Opinions Sat, 14 Nov 2020

Be truthful about Jerry John Rawlings

The only thing to admire about the late Jerry John Rawlings is that he twice handed over power to which he illegally acceded twice, first in June 1979, and the second in December 1981.

In between his two rules, there were pogroms all over the country, wherein people were executed, tortured, beaten, exiled, raped, impaled and drowned.

And so, the question is, “What exactly are the bases of the present national angst about his death?” Our hypocrisy is becoming too much!

We claim that it is not culturally permissible to criticize the dead. That does not mean that it is culturally permissible to extol the dead, to ascribe to them superhuman status wherefore we are required to tell a panoply of lies about them.

When the society permits all these lies to be spoken in praise of the dead, it also opens up the door for the truth to be spieled. If the society is not willing to tolerate the truth in the negative light, it must cease from conjuring up lies upon lies, and to pretend that a person suddenly turns into a saint as soon as he dies. That notion is both embarrassing and disgusting.

Exactly what did Rawlings do for Ghanaians that he should suddenly become a model for anything? He burst onto the stage on May 15, 1979 when he was arrested on a charge of staging a putsch. A more successful coup was staged on June 4, 1979 of which he knew nothing.

Those who staged the coup released him from prison to head the government? But the coup itself was unnecessary because at the time of the so-called uprising, the ruling Supreme Military Council was already in the process of returning the nation to civilian rule.

Therefore, there was certainly no earthly reason for another military intervention. Be it as it may, the nation was receptive to the coup and supported Rawlings and his cabal to perpetrate a purge on the country. In this virtual pogrom, there were many military officers who were summarily executed without trial.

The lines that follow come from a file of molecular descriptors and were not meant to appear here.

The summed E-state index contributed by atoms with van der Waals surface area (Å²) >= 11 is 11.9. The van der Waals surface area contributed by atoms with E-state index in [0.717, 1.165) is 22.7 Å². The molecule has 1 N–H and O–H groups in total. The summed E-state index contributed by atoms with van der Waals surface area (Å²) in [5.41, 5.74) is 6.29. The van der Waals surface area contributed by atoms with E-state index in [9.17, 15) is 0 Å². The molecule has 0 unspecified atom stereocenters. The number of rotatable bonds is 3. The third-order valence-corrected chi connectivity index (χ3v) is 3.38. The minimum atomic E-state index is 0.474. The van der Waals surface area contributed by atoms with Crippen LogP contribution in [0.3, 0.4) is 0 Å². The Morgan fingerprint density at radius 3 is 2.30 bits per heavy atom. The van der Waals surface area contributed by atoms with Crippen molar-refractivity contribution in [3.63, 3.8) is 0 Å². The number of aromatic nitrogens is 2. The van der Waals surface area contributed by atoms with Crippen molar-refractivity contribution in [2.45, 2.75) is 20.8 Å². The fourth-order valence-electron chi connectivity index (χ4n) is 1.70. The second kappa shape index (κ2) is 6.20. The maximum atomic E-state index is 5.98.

Many soldiers and civilians were also killed or had their properties confiscated.

In the end, Rawlings reinstated the pathway to civilian rule and handed over power after a brief spell; only to return to power again on December 31, 1981 for no discernible reason.

The nation came under curfew for several years, and again, many citizens were killed or incarcerated without trial, their assets seized, and their lives destroyed. Eventually, in 1992, the nation was returned to democratic rule wherefore Rawling stood for the presidency and was elected to serve two terms.

To date, some of us are still looking for the achievements of Rawlings in the nearly two decades of power which he wielded. More especially, those whose fathers or family members were summarily executed are still hurting to date without any attempt by anyone to give them any comfort. Those whose properties were seized and destroyed are still hurting to date.

Neither the country nor Rawlings himself did anything to reduce their pain, except to occasionally cite their deaths in ridiculous anecdotes.

These victims were generally accused of being corrupt by both Rawlings and his cronies without any trial or evidence, and the country as a whole has never done anything to honor all these people who were summarily executed, and whose names and reputations are permanently besmirched.

They were also citizens of this country who did nothing more or less than Rawlings. In their own collective conscience, they were also patriotic citizens who were attempting to do their very best for the country. And they also failed like Rawlings himself whose legacy remains generally ambivalent.